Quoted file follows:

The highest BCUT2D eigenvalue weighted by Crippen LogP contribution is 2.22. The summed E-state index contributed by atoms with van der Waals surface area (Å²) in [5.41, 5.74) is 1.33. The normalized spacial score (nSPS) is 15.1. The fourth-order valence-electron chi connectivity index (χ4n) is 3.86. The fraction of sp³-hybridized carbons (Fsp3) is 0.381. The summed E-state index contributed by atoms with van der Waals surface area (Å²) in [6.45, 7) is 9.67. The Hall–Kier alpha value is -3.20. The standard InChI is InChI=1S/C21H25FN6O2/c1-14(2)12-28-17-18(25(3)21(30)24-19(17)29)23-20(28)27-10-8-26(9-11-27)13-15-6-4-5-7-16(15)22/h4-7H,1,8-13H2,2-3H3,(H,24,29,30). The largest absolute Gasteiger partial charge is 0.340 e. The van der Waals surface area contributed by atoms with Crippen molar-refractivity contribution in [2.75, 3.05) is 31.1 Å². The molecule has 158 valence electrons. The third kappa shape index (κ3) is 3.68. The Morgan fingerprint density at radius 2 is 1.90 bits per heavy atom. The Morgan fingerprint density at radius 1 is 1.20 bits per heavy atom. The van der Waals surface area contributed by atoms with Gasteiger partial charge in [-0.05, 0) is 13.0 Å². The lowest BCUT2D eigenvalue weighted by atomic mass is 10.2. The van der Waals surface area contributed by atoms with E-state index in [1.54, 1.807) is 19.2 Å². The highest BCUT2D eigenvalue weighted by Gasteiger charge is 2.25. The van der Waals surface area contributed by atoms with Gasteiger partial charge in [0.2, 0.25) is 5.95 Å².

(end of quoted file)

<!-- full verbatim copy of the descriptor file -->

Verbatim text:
The highest BCUT2D eigenvalue weighted by Crippen LogP contribution is 2.22. The summed E-state index contributed by atoms with van der Waals surface area (Å²) in [5.41, 5.74) is 1.33. The normalized spacial score (nSPS) is 15.1. The fourth-order valence-electron chi connectivity index (χ4n) is 3.86. The fraction of sp³-hybridized carbons (Fsp3) is 0.381. The summed E-state index contributed by atoms with van der Waals surface area (Å²) in [6.45, 7) is 9.67. The Hall–Kier alpha value is -3.20. The standard InChI is InChI=1S/C21H25FN6O2/c1-14(2)12-28-17-18(25(3)21(30)24-19(17)29)23-20(28)27-10-8-26(9-11-27)13-15-6-4-5-7-16(15)22/h4-7H,1,8-13H2,2-3H3,(H,24,29,30). The largest absolute Gasteiger partial charge is 0.340 e. The van der Waals surface area contributed by atoms with Crippen molar-refractivity contribution in [2.75, 3.05) is 31.1 Å². The molecule has 158 valence electrons. The third kappa shape index (κ3) is 3.68. The Morgan fingerprint density at radius 2 is 1.90 bits per heavy atom. The Morgan fingerprint density at radius 1 is 1.20 bits per heavy atom. The van der Waals surface area contributed by atoms with Gasteiger partial charge in [-0.05, 0) is 13.0 Å². The lowest BCUT2D eigenvalue weighted by atomic mass is 10.2. The van der Waals surface area contributed by atoms with E-state index in [1.54, 1.807) is 19.2 Å². The highest BCUT2D eigenvalue weighted by Gasteiger charge is 2.25. The van der Waals surface area contributed by atoms with Gasteiger partial charge in [0.2, 0.25) is 5.95 Å².